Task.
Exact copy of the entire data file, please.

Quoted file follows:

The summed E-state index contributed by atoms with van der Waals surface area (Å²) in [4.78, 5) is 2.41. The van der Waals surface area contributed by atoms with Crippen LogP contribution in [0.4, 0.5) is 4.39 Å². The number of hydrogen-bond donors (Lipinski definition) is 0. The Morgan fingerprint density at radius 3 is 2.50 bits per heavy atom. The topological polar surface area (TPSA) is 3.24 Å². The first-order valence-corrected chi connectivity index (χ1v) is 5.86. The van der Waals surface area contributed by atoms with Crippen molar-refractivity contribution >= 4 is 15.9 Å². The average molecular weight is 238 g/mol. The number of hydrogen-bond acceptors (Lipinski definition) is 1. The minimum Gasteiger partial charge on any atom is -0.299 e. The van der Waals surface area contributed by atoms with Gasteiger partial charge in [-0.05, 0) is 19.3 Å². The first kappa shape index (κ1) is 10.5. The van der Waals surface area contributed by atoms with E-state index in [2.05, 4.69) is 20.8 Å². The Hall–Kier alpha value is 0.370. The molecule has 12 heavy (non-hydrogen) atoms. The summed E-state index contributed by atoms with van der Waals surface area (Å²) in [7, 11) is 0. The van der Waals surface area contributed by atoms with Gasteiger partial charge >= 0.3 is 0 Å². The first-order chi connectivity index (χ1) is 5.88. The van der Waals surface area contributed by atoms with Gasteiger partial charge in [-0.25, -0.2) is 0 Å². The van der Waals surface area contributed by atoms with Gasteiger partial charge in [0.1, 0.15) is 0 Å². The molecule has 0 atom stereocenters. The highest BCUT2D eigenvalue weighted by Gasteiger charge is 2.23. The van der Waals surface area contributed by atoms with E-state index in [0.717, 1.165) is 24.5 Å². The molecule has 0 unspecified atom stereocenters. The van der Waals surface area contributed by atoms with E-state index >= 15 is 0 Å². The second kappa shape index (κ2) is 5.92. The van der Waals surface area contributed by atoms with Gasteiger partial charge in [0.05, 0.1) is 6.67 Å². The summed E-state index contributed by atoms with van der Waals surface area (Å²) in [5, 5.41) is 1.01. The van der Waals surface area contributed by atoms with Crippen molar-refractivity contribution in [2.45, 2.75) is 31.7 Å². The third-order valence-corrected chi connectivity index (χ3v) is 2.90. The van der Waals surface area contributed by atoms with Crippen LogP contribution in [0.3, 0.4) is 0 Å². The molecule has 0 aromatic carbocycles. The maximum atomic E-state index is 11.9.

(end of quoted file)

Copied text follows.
The summed E-state index contributed by atoms with van der Waals surface area (Å²) in [4.78, 5) is 2.41. The van der Waals surface area contributed by atoms with Crippen LogP contribution in [0.4, 0.5) is 4.39 Å². The number of hydrogen-bond donors (Lipinski definition) is 0. The Morgan fingerprint density at radius 3 is 2.50 bits per heavy atom. The topological polar surface area (TPSA) is 3.24 Å². The first-order valence-corrected chi connectivity index (χ1v) is 5.86. The van der Waals surface area contributed by atoms with Crippen molar-refractivity contribution >= 4 is 15.9 Å². The average molecular weight is 238 g/mol. The number of hydrogen-bond acceptors (Lipinski definition) is 1. The minimum Gasteiger partial charge on any atom is -0.299 e. The van der Waals surface area contributed by atoms with Gasteiger partial charge in [-0.05, 0) is 19.3 Å². The first kappa shape index (κ1) is 10.5. The van der Waals surface area contributed by atoms with E-state index in [2.05, 4.69) is 20.8 Å². The Hall–Kier alpha value is 0.370. The molecule has 12 heavy (non-hydrogen) atoms. The summed E-state index contributed by atoms with van der Waals surface area (Å²) in [7, 11) is 0. The van der Waals surface area contributed by atoms with Gasteiger partial charge >= 0.3 is 0 Å². The first-order chi connectivity index (χ1) is 5.88. The van der Waals surface area contributed by atoms with Gasteiger partial charge in [-0.25, -0.2) is 0 Å². The van der Waals surface area contributed by atoms with Gasteiger partial charge in [0.1, 0.15) is 0 Å². The molecule has 0 atom stereocenters. The highest BCUT2D eigenvalue weighted by Gasteiger charge is 2.23. The van der Waals surface area contributed by atoms with E-state index in [0.717, 1.165) is 24.5 Å². The molecule has 0 unspecified atom stereocenters. The van der Waals surface area contributed by atoms with E-state index >= 15 is 0 Å². The second kappa shape index (κ2) is 5.92. The van der Waals surface area contributed by atoms with Gasteiger partial charge in [0.05, 0.1) is 6.67 Å². The summed E-state index contributed by atoms with van der Waals surface area (Å²) in [5, 5.41) is 1.01. The van der Waals surface area contributed by atoms with Crippen molar-refractivity contribution in [2.45, 2.75) is 31.7 Å². The third-order valence-corrected chi connectivity index (χ3v) is 2.90. The van der Waals surface area contributed by atoms with Crippen LogP contribution in [0.3, 0.4) is 0 Å². The molecule has 0 aromatic carbocycles. The maximum atomic E-state index is 11.9.